The style of the door pictured here is mid-century modern. Another term to describe this post-war, late ‘40s, early ‘50s entry door is minimal traditional.
“Whatever you call it, that style fell out of favor in the early 1970s,” says David Erwin, owner, Crestview Doors in Austin, Texas. “That mind-set has stuck. To some people these doors are junk. It’s hard to switch that mind-set.”
Despite this opinion, sales of doors within this architectural style are picking up. “The power of this style is its ability to evoke memories. It brings people back. That’s why people restore houses to architectural accuracy, to evoke memories of another time,” Erwin says.
Architectural accuracy means research, which Erwin did plenty. While traveling, he would hop in a cab to explore the suburbs and stop at homes with doors from this era. He’d take photos and measurements and even talk to homeowners to match year of construction with door style. “Certain designs were popular only during certain eras. Plus, there were different variations on some designs over the years. We wanted to be as accurate as possible,” Erwin says.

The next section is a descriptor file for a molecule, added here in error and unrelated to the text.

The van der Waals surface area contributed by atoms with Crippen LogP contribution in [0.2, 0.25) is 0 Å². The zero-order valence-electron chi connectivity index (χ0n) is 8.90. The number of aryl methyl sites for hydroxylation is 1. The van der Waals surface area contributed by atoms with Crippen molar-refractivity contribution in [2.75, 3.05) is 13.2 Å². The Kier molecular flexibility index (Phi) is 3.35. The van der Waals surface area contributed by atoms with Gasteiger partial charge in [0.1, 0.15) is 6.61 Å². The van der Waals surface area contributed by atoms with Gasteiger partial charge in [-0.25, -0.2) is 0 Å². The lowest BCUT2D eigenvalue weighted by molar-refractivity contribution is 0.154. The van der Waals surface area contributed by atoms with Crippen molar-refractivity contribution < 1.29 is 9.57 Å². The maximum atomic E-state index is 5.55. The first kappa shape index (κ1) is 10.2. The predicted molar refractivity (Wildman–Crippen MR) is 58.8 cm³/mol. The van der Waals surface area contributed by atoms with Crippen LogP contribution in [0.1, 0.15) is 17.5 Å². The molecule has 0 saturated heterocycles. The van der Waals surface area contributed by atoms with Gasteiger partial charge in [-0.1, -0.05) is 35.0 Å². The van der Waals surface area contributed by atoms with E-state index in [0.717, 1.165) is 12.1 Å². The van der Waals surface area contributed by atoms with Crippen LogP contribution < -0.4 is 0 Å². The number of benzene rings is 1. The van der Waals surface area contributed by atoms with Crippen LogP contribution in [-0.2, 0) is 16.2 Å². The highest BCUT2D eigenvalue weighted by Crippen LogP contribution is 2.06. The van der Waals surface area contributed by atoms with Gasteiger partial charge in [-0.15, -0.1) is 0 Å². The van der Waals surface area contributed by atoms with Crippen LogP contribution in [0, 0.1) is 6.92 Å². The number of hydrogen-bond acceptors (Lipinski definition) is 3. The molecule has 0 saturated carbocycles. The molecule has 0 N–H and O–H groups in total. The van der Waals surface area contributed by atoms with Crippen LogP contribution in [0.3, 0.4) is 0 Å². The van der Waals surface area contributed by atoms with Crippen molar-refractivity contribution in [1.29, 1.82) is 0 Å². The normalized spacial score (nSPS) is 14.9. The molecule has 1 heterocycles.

With research in hand, Erwin launched Crestview Doors in 2007, selling kits that can transform any flush door into one from yesteryear. When an order is fulfilled, a box arrives with three window kits which contain interior and exterior frame and glass, screws that hold everything together, a dowel rod to fill screw holes, a single-serving pack of silicone sealant plus detailed instructions.
As long as a flush door is available to work with, Crestview Doors’ kits can be applied to both new construction and remodeling projects. For new construction jobs, a builder would use the Crestview kit in the same way a remodeler would, but on a brand-new flush door. “Builders can order a flush door from the mill prehung as an exterior door. They can spec wood, metal or fiberglass. Our kits work with any door that’s an inch and three-quarters thick,” Erwin says.